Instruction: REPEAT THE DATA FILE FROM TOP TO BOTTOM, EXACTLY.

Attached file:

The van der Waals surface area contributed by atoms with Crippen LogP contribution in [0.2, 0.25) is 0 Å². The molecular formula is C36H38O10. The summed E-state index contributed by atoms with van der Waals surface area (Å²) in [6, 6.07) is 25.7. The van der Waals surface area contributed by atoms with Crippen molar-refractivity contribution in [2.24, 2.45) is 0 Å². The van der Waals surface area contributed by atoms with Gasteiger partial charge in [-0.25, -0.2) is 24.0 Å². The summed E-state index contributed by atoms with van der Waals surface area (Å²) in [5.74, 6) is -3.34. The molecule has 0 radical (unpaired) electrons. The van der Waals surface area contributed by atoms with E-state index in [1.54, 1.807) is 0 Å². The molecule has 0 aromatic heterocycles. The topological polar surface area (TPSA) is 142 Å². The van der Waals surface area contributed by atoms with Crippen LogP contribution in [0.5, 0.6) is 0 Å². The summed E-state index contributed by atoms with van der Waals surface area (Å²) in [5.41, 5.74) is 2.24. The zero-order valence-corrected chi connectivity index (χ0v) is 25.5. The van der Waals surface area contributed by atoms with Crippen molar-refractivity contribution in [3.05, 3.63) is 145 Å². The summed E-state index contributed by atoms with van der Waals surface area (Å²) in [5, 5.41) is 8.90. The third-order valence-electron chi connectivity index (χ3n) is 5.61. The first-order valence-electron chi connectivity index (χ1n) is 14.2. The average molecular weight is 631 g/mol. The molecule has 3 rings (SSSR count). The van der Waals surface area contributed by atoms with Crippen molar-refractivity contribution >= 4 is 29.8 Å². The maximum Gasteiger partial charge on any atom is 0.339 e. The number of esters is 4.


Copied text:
The van der Waals surface area contributed by atoms with Crippen LogP contribution in [0.2, 0.25) is 0 Å². The molecular formula is C36H38O10. The summed E-state index contributed by atoms with van der Waals surface area (Å²) in [6, 6.07) is 25.7. The van der Waals surface area contributed by atoms with Crippen molar-refractivity contribution in [2.24, 2.45) is 0 Å². The van der Waals surface area contributed by atoms with Gasteiger partial charge in [-0.25, -0.2) is 24.0 Å². The summed E-state index contributed by atoms with van der Waals surface area (Å²) in [5.74, 6) is -3.34. The molecule has 0 radical (unpaired) electrons. The van der Waals surface area contributed by atoms with E-state index in [1.54, 1.807) is 0 Å². The molecule has 0 aromatic heterocycles. The topological polar surface area (TPSA) is 142 Å². The van der Waals surface area contributed by atoms with Crippen LogP contribution in [0.5, 0.6) is 0 Å². The summed E-state index contributed by atoms with van der Waals surface area (Å²) in [5.41, 5.74) is 2.24. The zero-order valence-corrected chi connectivity index (χ0v) is 25.5. The van der Waals surface area contributed by atoms with Crippen molar-refractivity contribution in [3.05, 3.63) is 145 Å². The summed E-state index contributed by atoms with van der Waals surface area (Å²) in [5, 5.41) is 8.90. The third-order valence-electron chi connectivity index (χ3n) is 5.61. The first-order valence-electron chi connectivity index (χ1n) is 14.2. The average molecular weight is 631 g/mol. The molecule has 3 rings (SSSR count). The van der Waals surface area contributed by atoms with Crippen molar-refractivity contribution >= 4 is 29.8 Å². The maximum Gasteiger partial charge on any atom is 0.339 e. The number of esters is 4.